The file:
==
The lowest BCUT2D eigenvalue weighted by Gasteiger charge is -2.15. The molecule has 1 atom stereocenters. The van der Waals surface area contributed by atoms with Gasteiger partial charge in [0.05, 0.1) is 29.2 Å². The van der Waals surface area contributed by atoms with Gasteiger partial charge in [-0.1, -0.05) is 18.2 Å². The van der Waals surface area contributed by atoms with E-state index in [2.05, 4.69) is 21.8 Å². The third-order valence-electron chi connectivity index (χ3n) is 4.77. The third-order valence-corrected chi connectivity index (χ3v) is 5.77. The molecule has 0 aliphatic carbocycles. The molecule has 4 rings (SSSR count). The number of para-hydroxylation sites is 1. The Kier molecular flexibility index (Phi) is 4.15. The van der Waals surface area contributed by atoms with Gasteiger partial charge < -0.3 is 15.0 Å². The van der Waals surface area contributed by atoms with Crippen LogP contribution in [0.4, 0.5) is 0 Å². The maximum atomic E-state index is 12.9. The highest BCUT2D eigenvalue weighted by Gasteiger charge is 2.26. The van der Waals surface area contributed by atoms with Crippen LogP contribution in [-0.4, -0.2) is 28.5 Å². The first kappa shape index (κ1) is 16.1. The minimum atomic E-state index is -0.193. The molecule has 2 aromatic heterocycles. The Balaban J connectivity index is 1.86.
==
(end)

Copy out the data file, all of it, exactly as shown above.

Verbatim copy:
The lowest BCUT2D eigenvalue weighted by Gasteiger charge is -2.15. The molecule has 1 atom stereocenters. The van der Waals surface area contributed by atoms with Gasteiger partial charge in [0.05, 0.1) is 29.2 Å². The van der Waals surface area contributed by atoms with Gasteiger partial charge in [-0.1, -0.05) is 18.2 Å². The van der Waals surface area contributed by atoms with E-state index in [2.05, 4.69) is 21.8 Å². The third-order valence-electron chi connectivity index (χ3n) is 4.77. The third-order valence-corrected chi connectivity index (χ3v) is 5.77. The molecule has 0 aliphatic carbocycles. The molecule has 4 rings (SSSR count). The number of para-hydroxylation sites is 1. The Kier molecular flexibility index (Phi) is 4.15. The van der Waals surface area contributed by atoms with Gasteiger partial charge < -0.3 is 15.0 Å². The van der Waals surface area contributed by atoms with Crippen LogP contribution in [0.4, 0.5) is 0 Å². The maximum atomic E-state index is 12.9. The highest BCUT2D eigenvalue weighted by Gasteiger charge is 2.26. The van der Waals surface area contributed by atoms with Crippen LogP contribution in [-0.4, -0.2) is 28.5 Å². The first kappa shape index (κ1) is 16.1. The minimum atomic E-state index is -0.193. The molecule has 2 aromatic heterocycles. The Balaban J connectivity index is 1.86.